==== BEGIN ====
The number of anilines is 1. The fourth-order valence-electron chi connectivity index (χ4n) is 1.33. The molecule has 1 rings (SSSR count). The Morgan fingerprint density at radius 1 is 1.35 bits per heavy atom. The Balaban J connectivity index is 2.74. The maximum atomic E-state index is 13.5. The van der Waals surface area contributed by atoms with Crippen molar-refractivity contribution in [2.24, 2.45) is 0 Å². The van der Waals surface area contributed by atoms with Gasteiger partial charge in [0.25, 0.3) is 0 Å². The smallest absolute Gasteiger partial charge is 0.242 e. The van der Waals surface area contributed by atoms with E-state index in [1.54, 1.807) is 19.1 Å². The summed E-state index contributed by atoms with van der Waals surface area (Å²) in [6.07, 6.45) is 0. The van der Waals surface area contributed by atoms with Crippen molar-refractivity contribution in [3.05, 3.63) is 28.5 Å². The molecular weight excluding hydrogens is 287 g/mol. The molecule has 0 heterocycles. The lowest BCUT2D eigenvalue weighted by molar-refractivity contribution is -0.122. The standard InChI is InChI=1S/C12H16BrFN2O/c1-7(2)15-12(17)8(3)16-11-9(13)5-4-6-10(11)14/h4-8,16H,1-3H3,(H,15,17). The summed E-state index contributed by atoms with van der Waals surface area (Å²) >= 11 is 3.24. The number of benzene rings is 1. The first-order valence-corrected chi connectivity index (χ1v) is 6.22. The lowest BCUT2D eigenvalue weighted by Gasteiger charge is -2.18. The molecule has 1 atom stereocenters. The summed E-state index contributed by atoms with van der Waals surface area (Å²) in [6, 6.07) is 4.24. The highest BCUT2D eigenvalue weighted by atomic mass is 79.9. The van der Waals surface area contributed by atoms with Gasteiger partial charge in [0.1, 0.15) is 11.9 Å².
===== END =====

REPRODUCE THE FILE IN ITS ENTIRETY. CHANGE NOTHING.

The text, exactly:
The number of anilines is 1. The fourth-order valence-electron chi connectivity index (χ4n) is 1.33. The molecule has 1 rings (SSSR count). The Morgan fingerprint density at radius 1 is 1.35 bits per heavy atom. The Balaban J connectivity index is 2.74. The maximum atomic E-state index is 13.5. The van der Waals surface area contributed by atoms with Crippen molar-refractivity contribution in [2.24, 2.45) is 0 Å². The van der Waals surface area contributed by atoms with Gasteiger partial charge in [0.25, 0.3) is 0 Å². The smallest absolute Gasteiger partial charge is 0.242 e. The van der Waals surface area contributed by atoms with E-state index in [1.54, 1.807) is 19.1 Å². The summed E-state index contributed by atoms with van der Waals surface area (Å²) in [6.07, 6.45) is 0. The van der Waals surface area contributed by atoms with Crippen molar-refractivity contribution in [3.05, 3.63) is 28.5 Å². The molecular weight excluding hydrogens is 287 g/mol. The molecule has 0 heterocycles. The lowest BCUT2D eigenvalue weighted by molar-refractivity contribution is -0.122. The standard InChI is InChI=1S/C12H16BrFN2O/c1-7(2)15-12(17)8(3)16-11-9(13)5-4-6-10(11)14/h4-8,16H,1-3H3,(H,15,17). The summed E-state index contributed by atoms with van der Waals surface area (Å²) >= 11 is 3.24. The number of benzene rings is 1. The first-order valence-corrected chi connectivity index (χ1v) is 6.22. The lowest BCUT2D eigenvalue weighted by Gasteiger charge is -2.18. The molecule has 1 atom stereocenters. The summed E-state index contributed by atoms with van der Waals surface area (Å²) in [6, 6.07) is 4.24. The highest BCUT2D eigenvalue weighted by atomic mass is 79.9. The van der Waals surface area contributed by atoms with Gasteiger partial charge in [0.1, 0.15) is 11.9 Å².